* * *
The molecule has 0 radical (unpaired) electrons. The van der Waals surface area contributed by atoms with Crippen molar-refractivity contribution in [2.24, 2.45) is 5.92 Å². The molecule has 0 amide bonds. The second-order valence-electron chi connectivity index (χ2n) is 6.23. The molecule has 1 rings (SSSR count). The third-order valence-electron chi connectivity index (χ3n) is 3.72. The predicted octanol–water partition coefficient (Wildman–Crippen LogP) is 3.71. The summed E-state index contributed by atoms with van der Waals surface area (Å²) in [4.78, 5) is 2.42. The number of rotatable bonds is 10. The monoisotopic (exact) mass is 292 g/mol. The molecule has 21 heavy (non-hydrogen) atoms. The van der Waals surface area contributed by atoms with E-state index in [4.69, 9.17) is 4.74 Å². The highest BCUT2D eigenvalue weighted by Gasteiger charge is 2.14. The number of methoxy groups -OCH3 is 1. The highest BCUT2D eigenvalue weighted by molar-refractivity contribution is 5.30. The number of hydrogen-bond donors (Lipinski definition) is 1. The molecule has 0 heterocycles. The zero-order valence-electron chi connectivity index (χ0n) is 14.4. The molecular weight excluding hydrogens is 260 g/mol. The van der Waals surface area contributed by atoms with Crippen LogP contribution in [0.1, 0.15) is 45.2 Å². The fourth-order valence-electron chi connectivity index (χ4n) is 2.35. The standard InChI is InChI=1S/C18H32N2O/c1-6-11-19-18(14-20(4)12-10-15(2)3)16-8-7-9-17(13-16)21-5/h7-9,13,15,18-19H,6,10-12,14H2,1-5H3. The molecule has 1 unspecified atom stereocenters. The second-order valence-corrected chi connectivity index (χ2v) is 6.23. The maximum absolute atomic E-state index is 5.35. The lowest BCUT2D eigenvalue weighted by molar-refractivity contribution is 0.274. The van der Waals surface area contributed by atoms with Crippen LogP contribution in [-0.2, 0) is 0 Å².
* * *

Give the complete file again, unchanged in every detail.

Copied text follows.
The molecule has 0 radical (unpaired) electrons. The van der Waals surface area contributed by atoms with Crippen molar-refractivity contribution in [2.24, 2.45) is 5.92 Å². The molecule has 0 amide bonds. The second-order valence-electron chi connectivity index (χ2n) is 6.23. The molecule has 1 rings (SSSR count). The third-order valence-electron chi connectivity index (χ3n) is 3.72. The predicted octanol–water partition coefficient (Wildman–Crippen LogP) is 3.71. The summed E-state index contributed by atoms with van der Waals surface area (Å²) in [4.78, 5) is 2.42. The number of rotatable bonds is 10. The monoisotopic (exact) mass is 292 g/mol. The molecule has 21 heavy (non-hydrogen) atoms. The van der Waals surface area contributed by atoms with E-state index in [4.69, 9.17) is 4.74 Å². The highest BCUT2D eigenvalue weighted by Gasteiger charge is 2.14. The number of methoxy groups -OCH3 is 1. The highest BCUT2D eigenvalue weighted by molar-refractivity contribution is 5.30. The number of hydrogen-bond donors (Lipinski definition) is 1. The molecule has 0 heterocycles. The zero-order valence-electron chi connectivity index (χ0n) is 14.4. The molecular weight excluding hydrogens is 260 g/mol. The van der Waals surface area contributed by atoms with Crippen LogP contribution in [0.1, 0.15) is 45.2 Å². The fourth-order valence-electron chi connectivity index (χ4n) is 2.35. The standard InChI is InChI=1S/C18H32N2O/c1-6-11-19-18(14-20(4)12-10-15(2)3)16-8-7-9-17(13-16)21-5/h7-9,13,15,18-19H,6,10-12,14H2,1-5H3. The molecule has 1 unspecified atom stereocenters. The second-order valence-corrected chi connectivity index (χ2v) is 6.23. The maximum absolute atomic E-state index is 5.35. The lowest BCUT2D eigenvalue weighted by molar-refractivity contribution is 0.274. The van der Waals surface area contributed by atoms with Crippen LogP contribution in [-0.2, 0) is 0 Å².